Objective: To assess our outcomes after minimally invasive esophagectomy (MIE).
Summary Background Data: Esophagectomy has traditionally been performed by open methods. Results from most series include mortality rates in excess of 5% and hospital stays frequently greater than 10 days. MIE has the potential to improve these results, but only a few small series have been reported. This report summarizes our experience of 222 cases.
Methods: From 1996 to 2002, MIE was performed in 222 patients. Indications for operation included high-grade dysplasia (n = 47) and cancer (n = 175). Neoadjuvant chemotherapy was used in 78 (35.1%) and radiation in 36 (16.2%). Initially, a laparoscopic transhiatal approach was used (n = 8), but subsequently our approach evolved to include thoracoscopic mobilization (n = 214).
Results: There were 186 men and 36 women. Median age was 66.5 years (range, 39–89). Nonemergent conversion to open procedure was required in 16 patients (7.2%). MIE was successfully completed in 206 (92.8%) patients. The median intensive care unit stay was 1 day (range, 1–30); hospital stay was 7 days (range, 3–75). Operative mortality was 1.4% (n = 3). Anastomotic leak rate was 11.7% (n = 26). At a mean follow-up of 19 months (range, 1–68), quality of life scores were similar to preoperative values and population norms. Stage specific survival was similar to open series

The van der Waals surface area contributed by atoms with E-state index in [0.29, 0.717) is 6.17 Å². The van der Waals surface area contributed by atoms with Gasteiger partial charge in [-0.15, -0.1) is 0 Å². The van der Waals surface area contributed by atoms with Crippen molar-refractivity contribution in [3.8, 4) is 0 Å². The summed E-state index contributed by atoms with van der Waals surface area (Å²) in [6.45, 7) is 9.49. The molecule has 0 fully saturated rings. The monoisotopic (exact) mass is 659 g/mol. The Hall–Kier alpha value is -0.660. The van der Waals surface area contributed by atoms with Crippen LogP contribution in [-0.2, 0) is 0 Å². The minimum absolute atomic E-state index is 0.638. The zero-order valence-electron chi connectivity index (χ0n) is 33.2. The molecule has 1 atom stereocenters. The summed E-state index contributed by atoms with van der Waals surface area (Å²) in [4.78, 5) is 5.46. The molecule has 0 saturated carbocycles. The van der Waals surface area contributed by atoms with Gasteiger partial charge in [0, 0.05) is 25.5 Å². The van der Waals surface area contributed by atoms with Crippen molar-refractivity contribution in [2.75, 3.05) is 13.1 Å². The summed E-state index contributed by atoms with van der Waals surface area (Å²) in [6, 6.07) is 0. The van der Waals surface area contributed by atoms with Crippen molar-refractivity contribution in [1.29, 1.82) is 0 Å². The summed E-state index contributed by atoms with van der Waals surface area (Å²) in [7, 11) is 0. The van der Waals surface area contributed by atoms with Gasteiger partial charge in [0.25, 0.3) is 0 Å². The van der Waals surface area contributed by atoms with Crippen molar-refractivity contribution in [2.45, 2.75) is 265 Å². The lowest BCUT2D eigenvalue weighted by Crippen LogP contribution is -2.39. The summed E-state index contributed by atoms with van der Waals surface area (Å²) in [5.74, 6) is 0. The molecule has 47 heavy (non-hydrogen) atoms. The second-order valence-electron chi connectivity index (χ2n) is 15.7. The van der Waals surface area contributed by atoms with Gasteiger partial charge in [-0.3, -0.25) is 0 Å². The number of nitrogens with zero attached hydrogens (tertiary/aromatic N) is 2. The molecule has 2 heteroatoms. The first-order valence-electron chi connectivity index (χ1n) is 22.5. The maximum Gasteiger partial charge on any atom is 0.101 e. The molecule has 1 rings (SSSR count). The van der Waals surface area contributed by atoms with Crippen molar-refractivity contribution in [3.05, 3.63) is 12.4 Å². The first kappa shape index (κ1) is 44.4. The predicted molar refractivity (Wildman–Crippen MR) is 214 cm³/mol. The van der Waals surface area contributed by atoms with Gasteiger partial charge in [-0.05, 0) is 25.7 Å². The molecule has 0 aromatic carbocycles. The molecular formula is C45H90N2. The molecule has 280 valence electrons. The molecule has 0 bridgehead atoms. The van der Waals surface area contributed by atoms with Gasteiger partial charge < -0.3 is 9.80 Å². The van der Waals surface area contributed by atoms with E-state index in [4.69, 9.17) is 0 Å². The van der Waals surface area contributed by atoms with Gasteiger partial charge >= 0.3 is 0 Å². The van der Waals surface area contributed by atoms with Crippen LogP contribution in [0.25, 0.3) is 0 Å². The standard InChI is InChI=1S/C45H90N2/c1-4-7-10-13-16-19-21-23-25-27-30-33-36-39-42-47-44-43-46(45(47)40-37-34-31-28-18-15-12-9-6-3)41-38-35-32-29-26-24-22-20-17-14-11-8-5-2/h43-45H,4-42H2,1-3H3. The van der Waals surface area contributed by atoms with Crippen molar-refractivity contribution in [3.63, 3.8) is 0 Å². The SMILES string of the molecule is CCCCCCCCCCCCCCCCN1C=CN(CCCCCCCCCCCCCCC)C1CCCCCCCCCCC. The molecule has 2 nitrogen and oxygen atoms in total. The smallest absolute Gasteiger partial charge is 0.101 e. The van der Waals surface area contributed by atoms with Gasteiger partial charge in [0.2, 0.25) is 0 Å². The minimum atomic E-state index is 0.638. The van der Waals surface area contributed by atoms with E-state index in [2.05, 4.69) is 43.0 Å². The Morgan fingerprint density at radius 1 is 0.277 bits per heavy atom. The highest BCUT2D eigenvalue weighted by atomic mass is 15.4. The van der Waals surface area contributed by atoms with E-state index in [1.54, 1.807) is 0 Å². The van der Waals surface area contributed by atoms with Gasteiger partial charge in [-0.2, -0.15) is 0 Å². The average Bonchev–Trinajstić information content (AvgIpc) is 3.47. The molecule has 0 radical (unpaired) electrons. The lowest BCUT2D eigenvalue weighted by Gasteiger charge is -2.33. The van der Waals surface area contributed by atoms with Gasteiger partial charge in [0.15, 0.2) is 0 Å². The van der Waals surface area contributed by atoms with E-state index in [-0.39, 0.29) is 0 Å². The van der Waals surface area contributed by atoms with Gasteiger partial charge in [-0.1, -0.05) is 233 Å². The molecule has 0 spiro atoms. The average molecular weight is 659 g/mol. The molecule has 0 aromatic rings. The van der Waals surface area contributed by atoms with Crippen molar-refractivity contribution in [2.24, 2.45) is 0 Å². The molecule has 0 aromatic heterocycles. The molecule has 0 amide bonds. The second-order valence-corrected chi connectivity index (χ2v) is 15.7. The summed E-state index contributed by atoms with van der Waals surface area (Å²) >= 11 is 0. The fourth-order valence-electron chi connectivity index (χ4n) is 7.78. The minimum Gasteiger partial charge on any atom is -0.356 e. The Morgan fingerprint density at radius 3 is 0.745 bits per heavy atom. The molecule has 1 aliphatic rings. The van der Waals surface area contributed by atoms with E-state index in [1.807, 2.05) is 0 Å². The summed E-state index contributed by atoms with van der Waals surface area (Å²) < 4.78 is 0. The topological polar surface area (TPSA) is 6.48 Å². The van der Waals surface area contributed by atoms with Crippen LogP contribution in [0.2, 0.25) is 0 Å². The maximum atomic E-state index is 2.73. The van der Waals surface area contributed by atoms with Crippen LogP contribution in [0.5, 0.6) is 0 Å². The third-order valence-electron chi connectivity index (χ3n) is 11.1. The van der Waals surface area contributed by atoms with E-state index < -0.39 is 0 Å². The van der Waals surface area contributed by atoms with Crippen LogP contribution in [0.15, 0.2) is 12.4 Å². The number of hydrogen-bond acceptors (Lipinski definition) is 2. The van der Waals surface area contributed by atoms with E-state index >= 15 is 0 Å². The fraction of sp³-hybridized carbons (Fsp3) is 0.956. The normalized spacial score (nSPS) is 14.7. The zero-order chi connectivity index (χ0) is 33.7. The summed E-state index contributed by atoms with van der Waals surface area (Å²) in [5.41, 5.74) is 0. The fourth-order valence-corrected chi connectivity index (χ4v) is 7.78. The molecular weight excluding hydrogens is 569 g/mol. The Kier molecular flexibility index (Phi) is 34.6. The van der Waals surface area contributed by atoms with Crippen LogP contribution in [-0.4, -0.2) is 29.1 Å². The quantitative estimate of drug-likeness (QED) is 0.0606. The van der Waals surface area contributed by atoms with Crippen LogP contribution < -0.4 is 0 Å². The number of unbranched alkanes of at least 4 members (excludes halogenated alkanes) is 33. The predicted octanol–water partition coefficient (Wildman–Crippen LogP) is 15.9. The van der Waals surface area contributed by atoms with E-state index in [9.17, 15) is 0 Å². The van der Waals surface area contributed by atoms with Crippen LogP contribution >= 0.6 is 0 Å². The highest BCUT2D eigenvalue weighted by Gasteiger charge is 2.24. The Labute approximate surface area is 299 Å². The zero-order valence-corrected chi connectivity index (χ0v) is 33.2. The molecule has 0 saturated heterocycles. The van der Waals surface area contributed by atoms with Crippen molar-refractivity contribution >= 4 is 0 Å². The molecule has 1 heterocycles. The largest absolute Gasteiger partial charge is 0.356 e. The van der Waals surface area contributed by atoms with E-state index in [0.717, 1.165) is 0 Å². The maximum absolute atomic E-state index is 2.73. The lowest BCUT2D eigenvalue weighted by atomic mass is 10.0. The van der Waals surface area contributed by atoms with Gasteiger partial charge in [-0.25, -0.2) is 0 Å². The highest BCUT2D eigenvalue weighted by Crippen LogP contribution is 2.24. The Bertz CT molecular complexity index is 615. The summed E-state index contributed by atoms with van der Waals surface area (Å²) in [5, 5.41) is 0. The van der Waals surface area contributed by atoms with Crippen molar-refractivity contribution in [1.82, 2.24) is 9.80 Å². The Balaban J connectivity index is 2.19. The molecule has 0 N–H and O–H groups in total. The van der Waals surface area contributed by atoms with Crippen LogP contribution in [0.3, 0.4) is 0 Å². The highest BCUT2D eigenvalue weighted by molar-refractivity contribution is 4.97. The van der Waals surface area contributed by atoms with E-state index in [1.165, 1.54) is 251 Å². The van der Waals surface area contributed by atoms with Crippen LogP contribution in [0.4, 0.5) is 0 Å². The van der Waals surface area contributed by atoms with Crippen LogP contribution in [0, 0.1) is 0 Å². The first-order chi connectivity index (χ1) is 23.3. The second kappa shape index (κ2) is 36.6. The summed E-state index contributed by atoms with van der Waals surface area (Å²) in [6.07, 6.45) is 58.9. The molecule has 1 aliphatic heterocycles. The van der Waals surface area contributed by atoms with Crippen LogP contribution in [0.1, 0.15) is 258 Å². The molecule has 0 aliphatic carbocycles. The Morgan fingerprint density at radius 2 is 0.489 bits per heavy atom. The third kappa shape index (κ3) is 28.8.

Conclusions: MIE offers results as good as or better than open operation in our center with extensive minimally invasive and open experience. In this single institution experience, we observed a lower mortality rate (1.4%) and shorter hospital stay (7 days) than most open series. Given these results, we are now developing an intergroup trial (ECOG 2202) to assess MIE in a multicenter setting.
This report summarizes outcomes in 222 patients who underwent minimally invasive esophagectomy. The median intensive care unit stay was 1 day; hospital stay was 7 days. The operative mortality rate was 1.4%. At a mean follow-up of 19 months, quality of life scores were similar to population norms.
From the *Division of Thoracic Surgery and Foregut Surgery, University of Pittsburgh Medical Center; and †Department of Dental Public Health and Statistics, University of Pittsburgh, Pittsburgh, PA.
Presented at the American Surgical Association, April 24, 2003, Washington, DC.
Correspondence: Hiran C. Fernando, MD, UPMC Presbyterian, Suite C800 200 Lothrop Street, Pittsburgh, PA 15213. E-mail: firstname.lastname@example.org.